So it is obvious that Pilates delivers great results, even to the most capable athletes, and offers something other fitness regimes can’t. It improves endurance, coordination and balance and – most of all – strengthens the core in a safe and controlled way so it’s also perfect as a rehabilitation program after spine injuries, regardless hether whether you are male or female.
From soft option to challenging workout
One of the main reasons why many men hesitate to try Pilates and think it’s more targeted at women is that the exercises tend to look easy. So that’s why many people conclude that Pilates must be a soft exercise regime that does not challenge you too much. However, they couldn’t be more wrong.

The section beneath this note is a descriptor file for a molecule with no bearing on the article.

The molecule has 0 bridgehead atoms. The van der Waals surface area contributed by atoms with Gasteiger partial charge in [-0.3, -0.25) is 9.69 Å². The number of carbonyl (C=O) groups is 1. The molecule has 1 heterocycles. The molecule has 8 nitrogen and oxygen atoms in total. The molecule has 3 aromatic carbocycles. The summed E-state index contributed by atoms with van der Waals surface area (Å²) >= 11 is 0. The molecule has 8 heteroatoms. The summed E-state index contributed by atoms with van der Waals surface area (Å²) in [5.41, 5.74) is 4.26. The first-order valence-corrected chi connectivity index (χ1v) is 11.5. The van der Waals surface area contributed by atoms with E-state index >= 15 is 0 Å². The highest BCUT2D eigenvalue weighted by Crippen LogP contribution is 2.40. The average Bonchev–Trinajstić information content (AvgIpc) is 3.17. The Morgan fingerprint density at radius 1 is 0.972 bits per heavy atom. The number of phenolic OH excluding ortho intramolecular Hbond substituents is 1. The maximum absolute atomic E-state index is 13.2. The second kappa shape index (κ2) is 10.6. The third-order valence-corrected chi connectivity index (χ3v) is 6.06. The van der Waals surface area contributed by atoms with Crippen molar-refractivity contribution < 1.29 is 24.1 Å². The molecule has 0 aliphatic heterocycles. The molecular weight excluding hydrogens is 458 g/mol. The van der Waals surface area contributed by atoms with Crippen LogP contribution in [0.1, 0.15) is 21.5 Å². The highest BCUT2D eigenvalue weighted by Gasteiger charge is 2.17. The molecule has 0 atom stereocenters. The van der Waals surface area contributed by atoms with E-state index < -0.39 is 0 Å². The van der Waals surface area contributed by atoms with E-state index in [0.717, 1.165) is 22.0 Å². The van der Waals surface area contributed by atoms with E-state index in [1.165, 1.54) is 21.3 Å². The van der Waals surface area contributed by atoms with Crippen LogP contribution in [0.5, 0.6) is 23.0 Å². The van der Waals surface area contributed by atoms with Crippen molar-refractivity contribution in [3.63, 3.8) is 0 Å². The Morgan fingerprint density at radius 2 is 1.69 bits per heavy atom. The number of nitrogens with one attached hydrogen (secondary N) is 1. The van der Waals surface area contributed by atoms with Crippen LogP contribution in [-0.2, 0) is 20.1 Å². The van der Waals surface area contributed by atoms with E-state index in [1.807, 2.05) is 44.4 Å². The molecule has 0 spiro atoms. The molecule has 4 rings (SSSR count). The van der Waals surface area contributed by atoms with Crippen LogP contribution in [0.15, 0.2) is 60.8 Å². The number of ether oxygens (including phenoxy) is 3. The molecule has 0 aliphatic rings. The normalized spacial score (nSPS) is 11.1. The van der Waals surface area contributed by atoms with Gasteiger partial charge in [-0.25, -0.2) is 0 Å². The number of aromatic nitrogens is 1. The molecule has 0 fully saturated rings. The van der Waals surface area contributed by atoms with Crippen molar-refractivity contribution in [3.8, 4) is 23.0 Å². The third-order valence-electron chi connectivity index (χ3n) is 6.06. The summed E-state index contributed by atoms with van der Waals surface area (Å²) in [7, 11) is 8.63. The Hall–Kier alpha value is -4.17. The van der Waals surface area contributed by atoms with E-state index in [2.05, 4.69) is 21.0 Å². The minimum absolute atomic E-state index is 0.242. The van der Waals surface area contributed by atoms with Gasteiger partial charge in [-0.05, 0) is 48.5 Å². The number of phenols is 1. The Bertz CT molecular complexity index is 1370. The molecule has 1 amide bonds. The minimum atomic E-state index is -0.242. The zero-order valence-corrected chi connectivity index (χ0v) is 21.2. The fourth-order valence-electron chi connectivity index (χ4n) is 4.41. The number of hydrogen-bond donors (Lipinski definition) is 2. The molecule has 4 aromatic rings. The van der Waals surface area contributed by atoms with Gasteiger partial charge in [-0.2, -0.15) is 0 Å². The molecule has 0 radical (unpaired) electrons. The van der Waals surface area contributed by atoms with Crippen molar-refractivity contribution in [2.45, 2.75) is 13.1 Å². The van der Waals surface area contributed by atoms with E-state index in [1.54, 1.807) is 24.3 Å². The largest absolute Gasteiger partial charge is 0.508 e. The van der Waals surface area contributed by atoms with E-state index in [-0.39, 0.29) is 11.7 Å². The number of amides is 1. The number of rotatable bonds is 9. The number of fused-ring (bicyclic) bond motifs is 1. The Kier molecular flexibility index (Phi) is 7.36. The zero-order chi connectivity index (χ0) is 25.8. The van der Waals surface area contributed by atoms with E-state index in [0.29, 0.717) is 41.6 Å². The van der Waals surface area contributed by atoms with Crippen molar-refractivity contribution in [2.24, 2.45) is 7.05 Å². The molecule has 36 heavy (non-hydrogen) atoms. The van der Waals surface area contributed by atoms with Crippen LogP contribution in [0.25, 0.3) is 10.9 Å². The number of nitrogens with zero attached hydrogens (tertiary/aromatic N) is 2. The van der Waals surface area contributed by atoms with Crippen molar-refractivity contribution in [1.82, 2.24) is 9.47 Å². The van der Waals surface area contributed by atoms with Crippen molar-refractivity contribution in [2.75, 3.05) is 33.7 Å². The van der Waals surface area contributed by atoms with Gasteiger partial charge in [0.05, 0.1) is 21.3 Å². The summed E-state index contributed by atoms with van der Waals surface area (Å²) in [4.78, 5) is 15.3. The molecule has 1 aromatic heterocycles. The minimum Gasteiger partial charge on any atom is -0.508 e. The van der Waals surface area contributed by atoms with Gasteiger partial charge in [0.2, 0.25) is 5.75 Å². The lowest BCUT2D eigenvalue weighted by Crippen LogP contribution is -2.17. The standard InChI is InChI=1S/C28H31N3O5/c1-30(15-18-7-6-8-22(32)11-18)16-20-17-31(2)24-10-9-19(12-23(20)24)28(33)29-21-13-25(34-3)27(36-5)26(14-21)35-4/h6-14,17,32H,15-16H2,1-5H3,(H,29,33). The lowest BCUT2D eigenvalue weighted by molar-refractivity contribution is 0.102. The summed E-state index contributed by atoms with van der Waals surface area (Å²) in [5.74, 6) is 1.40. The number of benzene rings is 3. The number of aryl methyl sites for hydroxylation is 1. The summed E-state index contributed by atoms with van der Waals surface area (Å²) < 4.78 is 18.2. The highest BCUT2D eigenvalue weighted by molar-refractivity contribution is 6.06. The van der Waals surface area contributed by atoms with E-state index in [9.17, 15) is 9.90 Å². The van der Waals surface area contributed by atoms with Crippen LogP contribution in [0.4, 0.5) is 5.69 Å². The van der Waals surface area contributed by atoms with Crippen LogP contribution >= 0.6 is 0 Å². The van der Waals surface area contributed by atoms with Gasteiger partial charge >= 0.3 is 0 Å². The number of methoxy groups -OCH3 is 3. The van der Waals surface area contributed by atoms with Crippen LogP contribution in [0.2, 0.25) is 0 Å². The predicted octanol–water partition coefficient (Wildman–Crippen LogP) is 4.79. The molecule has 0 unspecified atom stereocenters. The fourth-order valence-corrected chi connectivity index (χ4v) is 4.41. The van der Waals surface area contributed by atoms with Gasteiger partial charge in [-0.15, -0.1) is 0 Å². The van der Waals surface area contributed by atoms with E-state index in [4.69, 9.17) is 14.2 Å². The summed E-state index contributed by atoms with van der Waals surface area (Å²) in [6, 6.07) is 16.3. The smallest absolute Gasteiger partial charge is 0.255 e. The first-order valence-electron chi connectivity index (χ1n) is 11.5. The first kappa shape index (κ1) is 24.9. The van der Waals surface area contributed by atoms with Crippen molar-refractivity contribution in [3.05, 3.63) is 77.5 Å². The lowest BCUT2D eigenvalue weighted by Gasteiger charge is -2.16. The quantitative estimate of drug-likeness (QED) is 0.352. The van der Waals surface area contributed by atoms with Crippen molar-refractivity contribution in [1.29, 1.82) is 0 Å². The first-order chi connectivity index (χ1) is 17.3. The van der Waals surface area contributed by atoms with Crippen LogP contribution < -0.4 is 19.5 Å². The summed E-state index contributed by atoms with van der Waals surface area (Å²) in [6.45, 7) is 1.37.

There are thousands of Pilates exercises to choose from and each exercise has various difficulty levels to make them suitable for beginners and advanced practitioners alike. So even those with a high level of fitness and generally good strength can be challenged enormously in a workout.
I have heard people say that they already go to the gym for boosting their strength and go running regularly to improve their stamina. That’s all very good exercise but very different from how Pilates works and helps you.
Unlike other exercise systems, Pilates focuses on the whole body and also includes the mind, as body and mind are closely connected, ideally building a harmonious unit. Let’s look at that in combination with three of the major principles of Pilates: flexibility, strength and stamina.
Flexibility is something you wouldn’t usually achieve in a gym but which is essential for muscle balance. If the movement of your joints is restricted, not all the muscles in a particular muscle group can be addressed so it’s not possible to work the muscles inside out.